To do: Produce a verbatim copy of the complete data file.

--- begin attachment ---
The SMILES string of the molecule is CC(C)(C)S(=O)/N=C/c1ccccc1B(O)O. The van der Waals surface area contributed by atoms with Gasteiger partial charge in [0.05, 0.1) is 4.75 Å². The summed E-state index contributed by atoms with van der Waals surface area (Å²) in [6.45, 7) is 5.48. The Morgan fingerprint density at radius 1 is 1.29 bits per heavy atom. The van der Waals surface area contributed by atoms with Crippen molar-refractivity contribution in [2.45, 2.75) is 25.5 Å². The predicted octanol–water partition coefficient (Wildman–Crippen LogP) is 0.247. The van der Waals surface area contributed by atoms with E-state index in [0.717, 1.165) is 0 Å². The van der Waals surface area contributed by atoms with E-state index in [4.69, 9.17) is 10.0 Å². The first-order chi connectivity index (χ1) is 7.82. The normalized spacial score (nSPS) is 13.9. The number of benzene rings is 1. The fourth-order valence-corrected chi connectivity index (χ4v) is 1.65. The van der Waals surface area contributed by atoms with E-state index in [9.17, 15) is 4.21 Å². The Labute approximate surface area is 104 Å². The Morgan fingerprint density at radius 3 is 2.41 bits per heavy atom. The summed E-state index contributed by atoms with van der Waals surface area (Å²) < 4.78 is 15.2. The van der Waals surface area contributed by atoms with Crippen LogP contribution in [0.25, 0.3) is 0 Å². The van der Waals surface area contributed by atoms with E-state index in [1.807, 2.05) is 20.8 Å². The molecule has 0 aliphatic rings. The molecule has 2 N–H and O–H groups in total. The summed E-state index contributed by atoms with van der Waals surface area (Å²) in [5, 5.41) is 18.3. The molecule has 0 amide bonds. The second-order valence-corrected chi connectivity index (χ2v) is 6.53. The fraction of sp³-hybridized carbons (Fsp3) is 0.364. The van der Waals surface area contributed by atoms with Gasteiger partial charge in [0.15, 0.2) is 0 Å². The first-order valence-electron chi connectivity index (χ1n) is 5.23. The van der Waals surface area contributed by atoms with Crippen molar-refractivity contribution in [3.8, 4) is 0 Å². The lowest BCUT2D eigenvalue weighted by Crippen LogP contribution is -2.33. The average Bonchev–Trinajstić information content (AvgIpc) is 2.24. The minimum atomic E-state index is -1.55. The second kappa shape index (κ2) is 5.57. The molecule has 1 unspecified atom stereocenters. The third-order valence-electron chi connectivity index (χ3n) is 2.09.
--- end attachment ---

The SMILES string of the molecule is CC(C)(C)S(=O)/N=C/c1ccccc1B(O)O. The van der Waals surface area contributed by atoms with Gasteiger partial charge in [0.05, 0.1) is 4.75 Å². The summed E-state index contributed by atoms with van der Waals surface area (Å²) in [6.45, 7) is 5.48. The Morgan fingerprint density at radius 1 is 1.29 bits per heavy atom. The van der Waals surface area contributed by atoms with Crippen molar-refractivity contribution in [2.45, 2.75) is 25.5 Å². The predicted octanol–water partition coefficient (Wildman–Crippen LogP) is 0.247. The van der Waals surface area contributed by atoms with E-state index in [0.717, 1.165) is 0 Å². The van der Waals surface area contributed by atoms with E-state index in [4.69, 9.17) is 10.0 Å². The first-order chi connectivity index (χ1) is 7.82. The normalized spacial score (nSPS) is 13.9. The number of benzene rings is 1. The fourth-order valence-corrected chi connectivity index (χ4v) is 1.65. The van der Waals surface area contributed by atoms with E-state index in [9.17, 15) is 4.21 Å². The Labute approximate surface area is 104 Å². The Morgan fingerprint density at radius 3 is 2.41 bits per heavy atom. The summed E-state index contributed by atoms with van der Waals surface area (Å²) < 4.78 is 15.2. The van der Waals surface area contributed by atoms with Crippen LogP contribution in [0.25, 0.3) is 0 Å². The van der Waals surface area contributed by atoms with E-state index in [1.807, 2.05) is 20.8 Å². The molecule has 0 aliphatic rings. The molecule has 2 N–H and O–H groups in total. The summed E-state index contributed by atoms with van der Waals surface area (Å²) in [5, 5.41) is 18.3. The molecule has 0 amide bonds. The second-order valence-corrected chi connectivity index (χ2v) is 6.53. The fraction of sp³-hybridized carbons (Fsp3) is 0.364. The van der Waals surface area contributed by atoms with Gasteiger partial charge in [0.15, 0.2) is 0 Å². The first-order valence-electron chi connectivity index (χ1n) is 5.23. The van der Waals surface area contributed by atoms with Crippen molar-refractivity contribution in [3.8, 4) is 0 Å². The lowest BCUT2D eigenvalue weighted by Crippen LogP contribution is -2.33. The average Bonchev–Trinajstić information content (AvgIpc) is 2.24. The minimum atomic E-state index is -1.55. The second kappa shape index (κ2) is 5.57. The molecule has 1 unspecified atom stereocenters. The third-order valence-electron chi connectivity index (χ3n) is 2.09.